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Richmond leads Toronto to sweep

Richmond leads Toronto to sweep

TORONTO -- Scott Richmond has come a long way for the Blue Jays. Never mind the years he spent pitching in the independent leagues, creating a winding path to the Major League stage as an elder rookie right-hander.

Richmond has come a long way since Spring Training.

The last pitcher to be handed a rotation job, after injuries and poor performances bounced his main competitors out of the race, Richmond didn't enter the season with his confidence soaring. That has changed significantly over the course of the past month.

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On Sunday afternoon, Richmond turned in seven strong innings to help Toronto to a 4-3 victory over Baltimore, sealing a three-game series sweep and sending the Jays to their best start through 27 games since 1992. It marked the fourth win in five starts for Richmond, whose confidence has lifted since the waning days of Spring Training.

"It's 100 times better," Richmond said. "I didn't make the team until the last couple days. It's a lot better now. We had a great April as a team. I had a good one as well, and I plan on turning that into May here and just keep building on it every time."

Led by Richmond's performance and powered by home runs from Alex Rios and Vernon Wells, the Blue Jays improved their record to 18-9. That is the best run out of the gates since Toronto posted the same mark to begin the 1992 campaign, when the club eventually captured the first of its back-to-back World Series titles.

This season's Blue Jays have bolted out to their fast start behind a potent offense, strong defense and a pitching staff that has done well to overcome the plethora of issues that have come up. Due to injuries and other problems, ace Roy Halladay and Richmond are the only remaining members from Toronto's Opening Day rotation.

Halladay has been Halladay, eating innings and earning wins. Richmond, on the other hand, has been a pleasant surprise.

"That was our No. 5 starter," said catcher Rod Barajas, eyes wide and smiling. "Right now he's pitching nowhere near like a No. 5 starter. He's our No. 2 guy. He goes out there every single game and he gives us an opportunity to win the games and he shuts teams down.

"The way he's stepped up and the way he's pitched for us, it's something that we desperately needed, and we need him to keep going."

Richmond's path to the Blue Jays has been well-documented. Richmond -- a native of North Vancouver, British Columbia -- spent a few years working in the Vancouver shipyards after high school before getting a chance to pitch at the collegiate level and then for Edmonton in independent ball.

Toronto signed him as a non-drafted free agent two winters ago, and he made his way to the Jays' staff for a five-start stint last season. Richmond's career between Edmonton, the Minors and Toronto was unspectacular, as he went 20-30 with a 4.37 ERA in 106 games over the past four years, and he knows it.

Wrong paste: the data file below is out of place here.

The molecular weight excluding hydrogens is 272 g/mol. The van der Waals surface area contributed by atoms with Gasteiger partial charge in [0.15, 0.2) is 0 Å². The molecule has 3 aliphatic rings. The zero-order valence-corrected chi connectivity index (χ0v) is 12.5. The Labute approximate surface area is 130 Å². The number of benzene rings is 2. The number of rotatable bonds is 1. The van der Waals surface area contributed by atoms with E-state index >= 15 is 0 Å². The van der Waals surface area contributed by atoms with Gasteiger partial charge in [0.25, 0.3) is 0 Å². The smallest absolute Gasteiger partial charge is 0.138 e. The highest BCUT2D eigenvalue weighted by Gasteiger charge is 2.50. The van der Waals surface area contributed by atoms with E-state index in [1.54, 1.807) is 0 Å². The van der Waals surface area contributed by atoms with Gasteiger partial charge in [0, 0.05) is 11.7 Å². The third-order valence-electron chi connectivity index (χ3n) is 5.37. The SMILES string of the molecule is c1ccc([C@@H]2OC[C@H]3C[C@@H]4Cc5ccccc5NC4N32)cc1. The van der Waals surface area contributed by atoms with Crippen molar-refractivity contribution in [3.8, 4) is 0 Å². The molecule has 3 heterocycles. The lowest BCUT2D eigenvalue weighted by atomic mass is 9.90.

"My records in independent ball and the Minor Leagues weren't amazing," Richmond said. "But you can grow as a pitcher. Up here, you have the greatest coaches ever and we were the best pitching staff the last few years in the American League."

With his latest outing against the Orioles (9-16), Richmond improved to 4-0 with a tidy 2.67 ERA through five starts this season. Over 30 1/3 innings, the righty has surrendered 25 hits, allowed nine earned runs and amassed 26 strikeouts with 12 walks.

It's been a drastic upgrade over Richmond's performance during the spring, when he barely nudged out left-handed prospect Brad Mills for a spot on the starting staff.

"He's made such great strides from spring," Barajas said. "His location, his ability to mix pitches behind in the count, the mistakes are way down -- he's pitching like a Major Leaguer. He got a late start in this game, and now he's catching up. And he's doing it quick, and he's turning into one of our horses out there."

Blue Jays manager Cito Gaston won't say he is surprised by Richmond's early season showing.

"Anything is possible," Gaston said. "I expect the best out of my players and myself, too, so I'm not surprised. I'm happy. I'm very happy for him, because he's a good kid and he's been trying to get on this level for a long time and have success. It looks like he's starting to have some now."

Richmond, who has yet to allow more than three runs in any of his 10 career starts with Toronto, slipped some in the second inning against the Orioles before cruising through his final five frames. In the second, Richmond allowed a leadoff single to Aubrey Huff and later watched a 1-1 pitch rocket off the bat of Luke Scott for a two-run homer.

Scott's blast pulled the game into a 2-2 tie, erasing the lead Wells provided a half-inning earlier with a two-run homer of his own for the Blue Jays. Toronto moved ahead again against Baltimore starter Jeremy Guthrie (2-2) in the fourth -- thanks to an RBI single by Barajas -- but that advantage was short-lived.

In the fifth inning, a throwing error by Barajas paved the way for another run for the Orioles, but the Jays received a solo homer from Rios in the home half of the frame to take a 4-3 lead. That was cushion enough for left-hander Scott Downs to pick up a save, clinching another win for Richmond.

"I'm happy I'm contributing," Richmond said. "I'm happy I'm pitching well. I'm so focused out there. We're doing so great and these guys are hitting so well and playing unbelievable defense that I've got to do my job. I've got to do it. I've got to go out there and keep us in the game."

Jordan Bastian is a reporter for MLB.com. This story was not subject to the approval of Major League Baseball or its clubs.

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